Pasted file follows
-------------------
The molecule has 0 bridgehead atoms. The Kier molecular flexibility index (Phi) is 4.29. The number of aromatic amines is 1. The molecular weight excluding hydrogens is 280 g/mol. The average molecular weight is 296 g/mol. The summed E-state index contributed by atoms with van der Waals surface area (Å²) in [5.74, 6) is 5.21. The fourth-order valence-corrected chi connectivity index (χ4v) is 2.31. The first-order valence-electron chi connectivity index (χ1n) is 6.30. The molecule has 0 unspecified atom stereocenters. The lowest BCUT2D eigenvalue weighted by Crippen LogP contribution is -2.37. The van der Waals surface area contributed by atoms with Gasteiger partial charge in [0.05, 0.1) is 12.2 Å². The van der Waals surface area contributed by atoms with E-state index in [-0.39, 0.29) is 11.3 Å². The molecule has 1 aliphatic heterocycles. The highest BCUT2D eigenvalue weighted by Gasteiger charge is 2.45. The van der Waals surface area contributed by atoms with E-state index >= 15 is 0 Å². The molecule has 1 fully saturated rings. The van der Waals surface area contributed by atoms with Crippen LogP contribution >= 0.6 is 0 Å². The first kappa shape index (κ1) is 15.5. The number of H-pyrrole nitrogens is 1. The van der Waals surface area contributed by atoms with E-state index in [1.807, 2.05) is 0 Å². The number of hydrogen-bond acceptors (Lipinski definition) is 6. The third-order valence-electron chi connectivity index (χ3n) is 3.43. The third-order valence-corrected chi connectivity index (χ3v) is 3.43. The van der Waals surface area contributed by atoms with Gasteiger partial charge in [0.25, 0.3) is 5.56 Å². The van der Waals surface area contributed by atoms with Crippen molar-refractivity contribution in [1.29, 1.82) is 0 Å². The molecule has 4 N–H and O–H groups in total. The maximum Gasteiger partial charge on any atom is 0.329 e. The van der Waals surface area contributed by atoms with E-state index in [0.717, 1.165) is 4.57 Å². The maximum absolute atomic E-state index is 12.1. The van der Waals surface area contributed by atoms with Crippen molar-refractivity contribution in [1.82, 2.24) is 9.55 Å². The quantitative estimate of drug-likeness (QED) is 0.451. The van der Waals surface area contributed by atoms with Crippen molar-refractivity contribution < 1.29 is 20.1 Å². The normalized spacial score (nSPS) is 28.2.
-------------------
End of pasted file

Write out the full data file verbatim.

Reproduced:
The molecule has 0 bridgehead atoms. The Kier molecular flexibility index (Phi) is 4.29. The number of aromatic amines is 1. The molecular weight excluding hydrogens is 280 g/mol. The average molecular weight is 296 g/mol. The summed E-state index contributed by atoms with van der Waals surface area (Å²) in [5.74, 6) is 5.21. The fourth-order valence-corrected chi connectivity index (χ4v) is 2.31. The first-order valence-electron chi connectivity index (χ1n) is 6.30. The molecule has 0 unspecified atom stereocenters. The lowest BCUT2D eigenvalue weighted by Crippen LogP contribution is -2.37. The van der Waals surface area contributed by atoms with Gasteiger partial charge in [0.05, 0.1) is 12.2 Å². The van der Waals surface area contributed by atoms with E-state index in [-0.39, 0.29) is 11.3 Å². The molecule has 1 aliphatic heterocycles. The highest BCUT2D eigenvalue weighted by Gasteiger charge is 2.45. The van der Waals surface area contributed by atoms with E-state index >= 15 is 0 Å². The molecule has 1 fully saturated rings. The van der Waals surface area contributed by atoms with Crippen LogP contribution >= 0.6 is 0 Å². The first kappa shape index (κ1) is 15.5. The number of H-pyrrole nitrogens is 1. The van der Waals surface area contributed by atoms with E-state index in [1.807, 2.05) is 0 Å². The number of hydrogen-bond acceptors (Lipinski definition) is 6. The third-order valence-electron chi connectivity index (χ3n) is 3.43. The third-order valence-corrected chi connectivity index (χ3v) is 3.43. The van der Waals surface area contributed by atoms with Gasteiger partial charge in [0.25, 0.3) is 5.56 Å². The van der Waals surface area contributed by atoms with Crippen molar-refractivity contribution in [1.29, 1.82) is 0 Å². The molecule has 4 N–H and O–H groups in total. The maximum Gasteiger partial charge on any atom is 0.329 e. The van der Waals surface area contributed by atoms with E-state index in [0.717, 1.165) is 4.57 Å². The maximum absolute atomic E-state index is 12.1. The van der Waals surface area contributed by atoms with Crippen molar-refractivity contribution in [1.82, 2.24) is 9.55 Å². The quantitative estimate of drug-likeness (QED) is 0.451. The van der Waals surface area contributed by atoms with Crippen molar-refractivity contribution < 1.29 is 20.1 Å². The normalized spacial score (nSPS) is 28.2.